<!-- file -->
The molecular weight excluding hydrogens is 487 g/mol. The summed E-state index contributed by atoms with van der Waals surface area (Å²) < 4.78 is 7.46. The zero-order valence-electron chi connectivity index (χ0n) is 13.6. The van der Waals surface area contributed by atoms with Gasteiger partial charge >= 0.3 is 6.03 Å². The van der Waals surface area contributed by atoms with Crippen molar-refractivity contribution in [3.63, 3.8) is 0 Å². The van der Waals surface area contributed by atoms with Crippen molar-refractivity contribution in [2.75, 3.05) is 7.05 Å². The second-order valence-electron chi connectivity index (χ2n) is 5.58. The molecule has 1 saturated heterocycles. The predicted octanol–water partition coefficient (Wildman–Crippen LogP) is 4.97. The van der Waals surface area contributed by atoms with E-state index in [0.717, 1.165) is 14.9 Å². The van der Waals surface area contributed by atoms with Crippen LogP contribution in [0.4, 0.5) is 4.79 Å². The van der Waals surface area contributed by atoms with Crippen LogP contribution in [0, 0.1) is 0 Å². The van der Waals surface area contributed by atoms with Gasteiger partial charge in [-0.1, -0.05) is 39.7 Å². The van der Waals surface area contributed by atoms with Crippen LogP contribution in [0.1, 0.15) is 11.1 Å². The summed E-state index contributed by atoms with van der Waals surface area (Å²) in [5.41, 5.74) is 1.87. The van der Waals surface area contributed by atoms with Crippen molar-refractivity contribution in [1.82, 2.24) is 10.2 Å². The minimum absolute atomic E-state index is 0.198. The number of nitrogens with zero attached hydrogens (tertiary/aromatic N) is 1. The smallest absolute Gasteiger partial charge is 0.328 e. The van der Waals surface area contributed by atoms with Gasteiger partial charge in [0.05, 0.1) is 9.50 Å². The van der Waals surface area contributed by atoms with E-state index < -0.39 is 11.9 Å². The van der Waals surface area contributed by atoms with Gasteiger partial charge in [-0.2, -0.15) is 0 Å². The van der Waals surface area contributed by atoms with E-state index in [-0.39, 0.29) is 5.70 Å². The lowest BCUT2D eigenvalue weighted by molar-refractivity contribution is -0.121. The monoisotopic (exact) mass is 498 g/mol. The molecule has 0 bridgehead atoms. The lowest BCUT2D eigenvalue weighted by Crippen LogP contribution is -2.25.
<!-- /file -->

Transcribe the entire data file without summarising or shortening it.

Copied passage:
The molecular weight excluding hydrogens is 487 g/mol. The summed E-state index contributed by atoms with van der Waals surface area (Å²) < 4.78 is 7.46. The zero-order valence-electron chi connectivity index (χ0n) is 13.6. The van der Waals surface area contributed by atoms with Gasteiger partial charge >= 0.3 is 6.03 Å². The van der Waals surface area contributed by atoms with Crippen molar-refractivity contribution in [3.63, 3.8) is 0 Å². The van der Waals surface area contributed by atoms with Crippen molar-refractivity contribution in [2.75, 3.05) is 7.05 Å². The second-order valence-electron chi connectivity index (χ2n) is 5.58. The molecule has 1 saturated heterocycles. The predicted octanol–water partition coefficient (Wildman–Crippen LogP) is 4.97. The van der Waals surface area contributed by atoms with E-state index in [0.717, 1.165) is 14.9 Å². The van der Waals surface area contributed by atoms with Crippen LogP contribution in [0.4, 0.5) is 4.79 Å². The van der Waals surface area contributed by atoms with Crippen LogP contribution in [0, 0.1) is 0 Å². The van der Waals surface area contributed by atoms with Gasteiger partial charge in [-0.1, -0.05) is 39.7 Å². The van der Waals surface area contributed by atoms with Crippen LogP contribution in [0.1, 0.15) is 11.1 Å². The summed E-state index contributed by atoms with van der Waals surface area (Å²) in [5.41, 5.74) is 1.87. The van der Waals surface area contributed by atoms with Crippen molar-refractivity contribution in [1.82, 2.24) is 10.2 Å². The minimum absolute atomic E-state index is 0.198. The number of nitrogens with zero attached hydrogens (tertiary/aromatic N) is 1. The smallest absolute Gasteiger partial charge is 0.328 e. The van der Waals surface area contributed by atoms with Gasteiger partial charge in [0.05, 0.1) is 9.50 Å². The van der Waals surface area contributed by atoms with E-state index < -0.39 is 11.9 Å². The van der Waals surface area contributed by atoms with Gasteiger partial charge in [-0.2, -0.15) is 0 Å². The van der Waals surface area contributed by atoms with E-state index in [-0.39, 0.29) is 5.70 Å². The lowest BCUT2D eigenvalue weighted by molar-refractivity contribution is -0.121. The monoisotopic (exact) mass is 498 g/mol. The molecule has 0 bridgehead atoms. The lowest BCUT2D eigenvalue weighted by Crippen LogP contribution is -2.25.